Let’s face it, we all know that person, or people, who it seems do nothing but complain. Beautiful, sunny day and they say it’s too hot. Cool fall morning and it’s too cold. The coffee is not the perfect temperature! Why do you have to drive so fast!? Do you have to drive so slow!? Why are those kids so loud!? It never ends.
In the working world, we have them too. In project management, they’re everywhere! Stakeholders, team members, vendors, functional managers! You start to label the complainers and get sweaty palms when you see an email or meeting request from them. Get ready for bitchin’!
But behind every complaint is a request waiting to come out! All you need to do is listen, ask questions, and listen some more.
Early in my career I had a stakeholder who emailed me daily for status. He complained constantly he wasn’t being given the full story about how the project was progressing. If I didn’t get an email from him at the end of the day, I’d have one waiting for me first thing in the morning. If I provided a less than stellar status, I was in his office getting bombarded with questions. I avoided this person as much as I could! Any conversation with him didn’t go well.
Fortunately, I had a great mentor at the time who I looked to for help. They gave great advice; ask why a daily update is needed. After probably 50 emails and a 20 office visits, that’s one question I hadn’t asked.
After a week, I finally built up the courage to ask. The answer was surprisingly simple; his last project was a $200,000 failure! The project manager always gave rosy status reports which weren’t true. It was a blemish on his record. So now, he didn’t trust PM’s and definitely didn’t want another project failure.
It felt like the clouds parted and the angels began to sing. It made sense. He had a bad experience and didn’t want another. Instead of thinking, “I’m way better than that last person!”, we instead talked about what I could do to ease his nervousness. Instead of him emailing me, I would email him. We eventually created a weekly checklist of tasks to be done and updated it as they were completed. Eventually, instead of daily updates, it went to three times a week, and down to two. He began to trust me more as I provided him timely, honest status.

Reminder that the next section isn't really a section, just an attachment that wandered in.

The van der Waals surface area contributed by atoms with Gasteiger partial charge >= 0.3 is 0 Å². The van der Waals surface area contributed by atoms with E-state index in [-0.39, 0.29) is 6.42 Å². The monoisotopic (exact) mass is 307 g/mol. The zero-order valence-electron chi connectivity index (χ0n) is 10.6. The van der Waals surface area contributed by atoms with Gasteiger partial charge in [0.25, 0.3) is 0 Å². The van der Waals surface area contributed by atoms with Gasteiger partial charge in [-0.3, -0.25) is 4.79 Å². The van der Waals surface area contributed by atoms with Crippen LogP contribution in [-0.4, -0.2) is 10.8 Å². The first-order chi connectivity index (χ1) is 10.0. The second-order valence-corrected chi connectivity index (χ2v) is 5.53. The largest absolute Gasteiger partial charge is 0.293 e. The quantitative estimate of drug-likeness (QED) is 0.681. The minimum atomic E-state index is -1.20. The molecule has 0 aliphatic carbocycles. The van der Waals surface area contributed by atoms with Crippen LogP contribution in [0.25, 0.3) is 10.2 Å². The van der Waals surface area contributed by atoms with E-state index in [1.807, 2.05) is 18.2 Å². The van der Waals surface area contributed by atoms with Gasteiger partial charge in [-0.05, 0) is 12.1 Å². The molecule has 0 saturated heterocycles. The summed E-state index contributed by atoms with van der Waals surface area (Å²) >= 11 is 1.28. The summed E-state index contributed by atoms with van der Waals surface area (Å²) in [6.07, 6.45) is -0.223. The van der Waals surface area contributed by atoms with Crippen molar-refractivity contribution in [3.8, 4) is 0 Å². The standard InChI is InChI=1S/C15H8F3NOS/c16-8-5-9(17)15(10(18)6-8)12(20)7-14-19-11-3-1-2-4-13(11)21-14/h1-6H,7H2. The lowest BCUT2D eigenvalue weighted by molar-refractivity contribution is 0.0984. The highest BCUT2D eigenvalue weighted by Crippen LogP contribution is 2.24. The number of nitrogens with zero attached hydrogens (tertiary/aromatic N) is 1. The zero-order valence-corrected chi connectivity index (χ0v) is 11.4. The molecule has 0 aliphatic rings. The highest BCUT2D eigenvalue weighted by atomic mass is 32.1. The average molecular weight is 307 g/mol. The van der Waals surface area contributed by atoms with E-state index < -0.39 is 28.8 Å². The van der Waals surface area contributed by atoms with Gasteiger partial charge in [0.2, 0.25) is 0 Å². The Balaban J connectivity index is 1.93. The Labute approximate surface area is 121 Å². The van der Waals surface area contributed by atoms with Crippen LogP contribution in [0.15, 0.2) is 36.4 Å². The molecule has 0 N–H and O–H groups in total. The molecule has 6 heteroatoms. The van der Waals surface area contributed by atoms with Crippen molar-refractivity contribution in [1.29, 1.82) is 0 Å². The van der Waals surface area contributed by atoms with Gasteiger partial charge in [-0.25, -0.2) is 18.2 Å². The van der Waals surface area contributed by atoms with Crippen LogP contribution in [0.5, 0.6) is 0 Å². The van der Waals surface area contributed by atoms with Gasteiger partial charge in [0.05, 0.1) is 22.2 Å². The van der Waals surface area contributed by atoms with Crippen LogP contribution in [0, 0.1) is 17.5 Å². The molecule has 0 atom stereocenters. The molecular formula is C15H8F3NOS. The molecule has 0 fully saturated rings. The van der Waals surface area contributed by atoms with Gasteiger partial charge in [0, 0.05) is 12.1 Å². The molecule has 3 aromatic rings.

Since that time, I’ve learned a lot about dealing with complaints (I’ve heard plenty of them!). Most complaints start emotionally-charged, so de-escalate the situation by not being emotional back. Keep calm and don’t get angry, even if inside you’re boiling. Talk evenly and keep eye contact. The situation should calm quickly, though not always.
To get to the request behind the complaint, there are two things I ask of the complainer.
The first is tell me more. As they complain to you, continue to ask questions. Listen to what they say as well as what they may not be saying. Ask them to tell you more. Eventually, you may find they had a poor experience in the past. Or maybe they know someone who has been fired because a project failed. Or a previous PM lied to them. Asking them to tell you more can help uncover that request.
The second request is I ask them is what one thing I can change. I ask for one thing because that makes them stop and think about what should be changed and would fulfill that nagging request. They may throw more than one request at you, but you will then need to ask what is most important to them. Remember, you can’t change everything!
Finally, when someone complains, you need to have solid EQ (emotional intelligence) to handle the feedback. EQ gives you humility to listen and realize what the complainer is saying is relevant. This may contradict what you’ve been doing or thinking. Instead of getting upset or emotional when someone disagrees with your approach, listen intently and understand the other person’s point of view. You’ll be surprised what you realize and learn when you look at it from an analytical standpoint.
You will never, ever, get away from complainers. But instead of rolling your eyes and “dealing” with them, take a different approach. Listen. Ask questions. Have them tell you more and then ask what one thing they would change. Get to that request they want to make. Who knows, that one request may do wonders for your project!